In the shock wave that followed the Rev. Martin Luther King Jr. being killed by an assassin’s bullet, Roberto Clemente and his Pittsburgh Pirates’ teammates found themselves in Houston for their role in baseball’s Opening Day. They were scheduled to play the Astros on April 8, 1968, four days after King was felled and one day before he was to be buried.
A few teams across the country postponed games because their stadiums were in the midst of urban rebellions sparked by King’s assassination. The Senators postponed their opener at D.C. Stadium (which became RFK Stadium) after it became unapproachable, so close to the epicenter of Washington’s uprising and surrounded by troops. Baseball commissioner William Eckert told each club to do what they thought best.
As one of the first Latin major leaguers who couldn’t hide his blackness, and didn’t want to, Clemente decided what was proper for him.
“Roberto was more than a ballplayer,” said Luis Mayoral, a longtime mentor for Latin players in the big leagues who I’ve known for years, in a conversation this week. “Before becoming a pro, he seriously considered attending the University of Puerto Rico. He had intellect. The man I knew was aware of the social cancer affecting Puerto Rico . . . many of them based on race.”
So while the neighborhoods around the Astrodome did not erupt, Clemente told his teammates he wouldn’t play.
Clemente had become an admirer of King after meeting him following a speech he witnessed during one of King’s few visits to Clemente’s Puerto Rico.
“The speech . . . was on Friday, Feb. 16, 1962,” Mayoral recalled, at what is now the Inter American University in San Germán. Mayoral told me he still has copies of King’s address.
Afterward, King met Clemente at the ballplayer’s farm, Mayoral said, “. . . in the outskirts of [Clemente’s] home town, Carolina.”
Mayoral didn’t remember what Clemente told him he discussed with King, but one spring training years later, Mayoral said Clemente told him, “Martin Luther King is a man I admired for many years. I know what he stood for. I liked the ways he went about his business, muy tranquilo [very calm], and I always thought that his accomplishments would not only benefit the USA, but the world.”
In “Clemente: The Passion and Grace of Baseball’s Last Hero,” former Washington Post writer David Maraniss quoted Clemente’s feelings about King further: “[King] put the people, the ghetto people, the people who didn’t have nothing to say in those days, they started saying what they would have liked to say for many years that nobody listened to. Now with this man, these people come down to the place where they were supposed to be but people didn’t want them, and sit down there as if they were white and call attention to the whole world. Now that wasn’t only the black people but the minority people. The people who didn’t have anything, and they had nothing to say in those days because they didn’t have any power, they started saying things and they started picketing, and that’s the reason I say he changed the whole world.”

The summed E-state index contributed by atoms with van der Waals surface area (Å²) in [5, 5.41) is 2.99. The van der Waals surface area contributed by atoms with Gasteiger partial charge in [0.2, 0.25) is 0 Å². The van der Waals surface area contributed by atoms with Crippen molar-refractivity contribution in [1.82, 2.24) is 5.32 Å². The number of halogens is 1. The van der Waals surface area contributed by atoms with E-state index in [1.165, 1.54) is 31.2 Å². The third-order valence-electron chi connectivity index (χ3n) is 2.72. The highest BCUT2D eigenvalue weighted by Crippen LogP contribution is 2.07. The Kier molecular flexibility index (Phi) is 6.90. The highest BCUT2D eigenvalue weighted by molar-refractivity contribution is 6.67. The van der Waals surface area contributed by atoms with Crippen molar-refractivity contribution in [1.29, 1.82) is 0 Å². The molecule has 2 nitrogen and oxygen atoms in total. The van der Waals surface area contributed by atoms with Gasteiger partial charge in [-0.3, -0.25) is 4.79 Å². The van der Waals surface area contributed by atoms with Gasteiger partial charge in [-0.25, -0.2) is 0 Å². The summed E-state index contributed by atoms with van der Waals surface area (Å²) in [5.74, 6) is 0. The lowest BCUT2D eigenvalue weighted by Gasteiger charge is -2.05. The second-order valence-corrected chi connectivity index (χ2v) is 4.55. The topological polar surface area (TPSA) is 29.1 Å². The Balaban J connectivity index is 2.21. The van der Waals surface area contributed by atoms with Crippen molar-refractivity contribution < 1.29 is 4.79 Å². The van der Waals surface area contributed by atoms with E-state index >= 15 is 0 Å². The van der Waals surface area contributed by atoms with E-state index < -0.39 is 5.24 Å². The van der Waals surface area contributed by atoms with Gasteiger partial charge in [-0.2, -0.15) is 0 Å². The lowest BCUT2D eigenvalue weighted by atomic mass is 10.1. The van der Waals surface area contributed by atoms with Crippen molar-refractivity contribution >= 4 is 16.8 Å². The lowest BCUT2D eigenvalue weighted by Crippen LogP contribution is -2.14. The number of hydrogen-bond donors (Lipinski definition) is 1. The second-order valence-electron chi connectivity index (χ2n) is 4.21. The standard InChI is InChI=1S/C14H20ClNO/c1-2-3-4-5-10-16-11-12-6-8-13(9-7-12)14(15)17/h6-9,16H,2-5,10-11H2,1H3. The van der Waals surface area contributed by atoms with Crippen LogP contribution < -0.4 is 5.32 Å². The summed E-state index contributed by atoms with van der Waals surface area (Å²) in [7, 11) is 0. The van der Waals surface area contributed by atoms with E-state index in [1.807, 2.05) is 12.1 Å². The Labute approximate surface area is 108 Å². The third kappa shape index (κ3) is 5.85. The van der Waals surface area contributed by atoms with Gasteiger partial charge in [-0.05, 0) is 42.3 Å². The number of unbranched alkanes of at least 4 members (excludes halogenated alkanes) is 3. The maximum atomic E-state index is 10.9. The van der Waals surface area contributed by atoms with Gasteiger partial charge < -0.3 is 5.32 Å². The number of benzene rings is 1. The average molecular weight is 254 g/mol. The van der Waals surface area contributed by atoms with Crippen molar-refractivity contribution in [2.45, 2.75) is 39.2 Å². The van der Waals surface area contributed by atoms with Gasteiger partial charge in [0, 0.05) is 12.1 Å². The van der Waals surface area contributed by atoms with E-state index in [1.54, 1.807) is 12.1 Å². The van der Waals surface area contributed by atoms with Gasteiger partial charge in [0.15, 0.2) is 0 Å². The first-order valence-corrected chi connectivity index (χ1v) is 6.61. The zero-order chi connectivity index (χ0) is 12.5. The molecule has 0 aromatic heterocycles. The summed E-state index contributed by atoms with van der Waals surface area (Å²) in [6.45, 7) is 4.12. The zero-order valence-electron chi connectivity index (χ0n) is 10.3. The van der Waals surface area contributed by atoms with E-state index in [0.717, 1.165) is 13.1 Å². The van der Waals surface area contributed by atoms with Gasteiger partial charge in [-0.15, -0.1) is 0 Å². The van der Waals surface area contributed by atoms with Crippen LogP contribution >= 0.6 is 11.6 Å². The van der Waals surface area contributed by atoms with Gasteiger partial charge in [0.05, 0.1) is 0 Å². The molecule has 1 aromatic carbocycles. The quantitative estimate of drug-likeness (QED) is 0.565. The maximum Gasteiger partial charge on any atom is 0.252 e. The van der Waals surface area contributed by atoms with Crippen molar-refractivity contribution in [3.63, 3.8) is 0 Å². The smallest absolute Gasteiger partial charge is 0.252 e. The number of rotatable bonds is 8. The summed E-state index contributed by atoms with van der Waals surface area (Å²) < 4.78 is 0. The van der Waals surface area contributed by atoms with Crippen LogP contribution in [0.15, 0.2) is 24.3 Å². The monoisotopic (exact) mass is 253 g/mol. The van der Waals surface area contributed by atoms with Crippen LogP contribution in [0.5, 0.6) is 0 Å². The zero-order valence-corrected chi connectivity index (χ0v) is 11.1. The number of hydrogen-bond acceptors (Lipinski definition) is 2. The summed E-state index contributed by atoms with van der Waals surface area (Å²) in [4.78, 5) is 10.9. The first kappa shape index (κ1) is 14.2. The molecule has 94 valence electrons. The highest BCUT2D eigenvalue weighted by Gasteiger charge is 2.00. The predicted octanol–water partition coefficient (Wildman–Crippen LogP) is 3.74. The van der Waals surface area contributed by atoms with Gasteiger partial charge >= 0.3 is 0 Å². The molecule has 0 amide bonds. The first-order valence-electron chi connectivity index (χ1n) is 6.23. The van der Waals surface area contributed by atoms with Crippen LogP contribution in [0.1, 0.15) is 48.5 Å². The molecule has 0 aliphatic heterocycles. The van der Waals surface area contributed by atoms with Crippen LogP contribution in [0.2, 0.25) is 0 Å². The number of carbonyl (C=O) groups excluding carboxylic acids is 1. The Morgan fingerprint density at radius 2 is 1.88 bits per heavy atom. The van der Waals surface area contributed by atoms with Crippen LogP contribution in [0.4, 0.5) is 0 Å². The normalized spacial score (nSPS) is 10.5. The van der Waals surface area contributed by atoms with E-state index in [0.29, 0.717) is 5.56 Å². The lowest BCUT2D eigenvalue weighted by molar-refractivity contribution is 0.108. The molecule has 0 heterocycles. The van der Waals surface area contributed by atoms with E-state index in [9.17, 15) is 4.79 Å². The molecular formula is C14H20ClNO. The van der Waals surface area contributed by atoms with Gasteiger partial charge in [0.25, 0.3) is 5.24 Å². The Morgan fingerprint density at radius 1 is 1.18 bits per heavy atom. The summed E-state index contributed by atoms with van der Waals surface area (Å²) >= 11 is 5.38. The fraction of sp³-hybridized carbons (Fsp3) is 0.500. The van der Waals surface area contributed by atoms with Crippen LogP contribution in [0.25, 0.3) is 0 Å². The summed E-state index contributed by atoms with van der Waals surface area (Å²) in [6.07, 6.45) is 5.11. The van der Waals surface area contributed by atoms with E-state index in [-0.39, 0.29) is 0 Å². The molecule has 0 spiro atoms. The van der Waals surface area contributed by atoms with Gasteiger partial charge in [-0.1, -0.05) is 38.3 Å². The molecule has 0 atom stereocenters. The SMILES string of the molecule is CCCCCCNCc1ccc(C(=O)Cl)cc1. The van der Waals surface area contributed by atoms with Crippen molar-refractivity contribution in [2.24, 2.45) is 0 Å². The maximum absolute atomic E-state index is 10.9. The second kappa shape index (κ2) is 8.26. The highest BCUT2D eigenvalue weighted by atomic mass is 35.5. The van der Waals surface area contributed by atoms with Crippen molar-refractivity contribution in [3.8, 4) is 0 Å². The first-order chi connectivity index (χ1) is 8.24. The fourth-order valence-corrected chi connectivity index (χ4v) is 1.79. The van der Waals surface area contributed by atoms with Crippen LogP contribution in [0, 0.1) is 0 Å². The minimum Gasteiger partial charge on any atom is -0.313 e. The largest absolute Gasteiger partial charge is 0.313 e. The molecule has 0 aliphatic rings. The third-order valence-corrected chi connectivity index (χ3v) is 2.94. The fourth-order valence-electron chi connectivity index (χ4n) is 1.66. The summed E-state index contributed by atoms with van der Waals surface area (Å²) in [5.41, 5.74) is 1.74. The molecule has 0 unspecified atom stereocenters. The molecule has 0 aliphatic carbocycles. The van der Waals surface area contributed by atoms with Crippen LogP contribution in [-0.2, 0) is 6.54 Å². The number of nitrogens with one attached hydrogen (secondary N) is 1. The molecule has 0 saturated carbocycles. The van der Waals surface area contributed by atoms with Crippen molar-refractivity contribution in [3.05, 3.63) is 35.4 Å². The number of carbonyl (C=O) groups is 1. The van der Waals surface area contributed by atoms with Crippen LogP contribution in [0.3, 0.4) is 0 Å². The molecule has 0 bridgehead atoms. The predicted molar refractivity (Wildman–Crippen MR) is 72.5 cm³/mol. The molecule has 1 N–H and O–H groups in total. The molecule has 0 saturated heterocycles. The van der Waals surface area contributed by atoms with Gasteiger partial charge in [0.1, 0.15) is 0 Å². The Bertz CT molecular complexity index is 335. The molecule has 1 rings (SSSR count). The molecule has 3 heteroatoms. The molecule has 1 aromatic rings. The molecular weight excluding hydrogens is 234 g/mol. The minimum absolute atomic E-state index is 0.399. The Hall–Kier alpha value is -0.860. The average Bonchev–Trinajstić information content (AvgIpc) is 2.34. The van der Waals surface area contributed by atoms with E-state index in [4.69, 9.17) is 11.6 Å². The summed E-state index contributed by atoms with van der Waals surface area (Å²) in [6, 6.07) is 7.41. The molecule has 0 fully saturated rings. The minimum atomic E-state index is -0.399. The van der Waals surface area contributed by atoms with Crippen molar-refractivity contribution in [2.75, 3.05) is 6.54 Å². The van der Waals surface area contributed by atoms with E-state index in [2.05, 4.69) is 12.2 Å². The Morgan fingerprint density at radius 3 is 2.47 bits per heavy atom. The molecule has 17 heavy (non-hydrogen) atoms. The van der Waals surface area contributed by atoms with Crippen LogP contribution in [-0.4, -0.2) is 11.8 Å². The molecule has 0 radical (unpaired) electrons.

With the commissioner leaving teams to their own devices, some queried their few black players whether to play as scheduled or postpone.
“When Martin Luther King died, they come and ask the Negro players if we should play,” Clemente told the Pittsburgh Post-Gazette. “I say, ‘If you have to ask Negro players, then we do not have a great country.’ ”
Clemente’s singular resolution was embraced by his teammates, 10 of whom were also black and made up the largest contingent of black players on one roster in the game at the time.
It was a decision reached not without potential trouble. Some owners protested to the commissioner to penalize players who refused to play in the wake of King’s assassination. After all, the Pirates’ decision to follow Clemente’s lead meant the Astros couldn’t play, either — not for one day, but two.
In “One Nation Under Baseball: How the 1960s Collided with the National Pastime,” authors John Florio and Ouisie Shapiro pointed out that Clemente and white Pirates pitcher Dave Wickersham asked general manager Joe L. Brown to postpone the game on April 9 that fell upon King’s funeral. Clemente and Wickersham then wrote a statement to the public on behalf of the club that explained, in part: “We are doing this because we white and black players respect what Dr. King has done for mankind.”
In St. Louis, Cardinals pitcher Bob Gibson felt the same about playing before King was buried. In his book, “Stranger to the Game,” Gibson wrote that he and some of his teammates gathered in the apartment of first baseman Orlando Cepeda and reached the same conclusion as the Pirates. They wouldn’t play as scheduled on Opening Day and informed Cardinals management.
But with the Astros’ home openers already shut down by Clemente, Eckert’s office announced before hearing from the Cardinals that the entire slate of Opening Day games would be moved to April 10, the day after King’s internment.
“We’ve been waiting seven weeks. A day won’t matter,” Gibson told the Associated Press.
“He never spoke to me directly as to the stoppage,” Mayoral told me. “But we in Puerto Rico knew since it happened what he had accomplished.”
Clemente died on New Year’s Eve 1972 on a plane in Puerto Rico loaded with aid for victims of an earthquake in Nicaragua. The plane crashed into the sea on takeoff. Clemente’s body was never found.
But his enduring spirit for social justice was nurtured in 1962 by Martin Luther King Jr., whom Clemente honored 50 years ago when he spurred a shutdown of America’s pastime during its highest holy day.
Kevin B. Blackistone, ESPN panelist and visiting professor at the Philip Merrill College of Journalism at the University of Maryland, writes sports commentary for The Washington Post.
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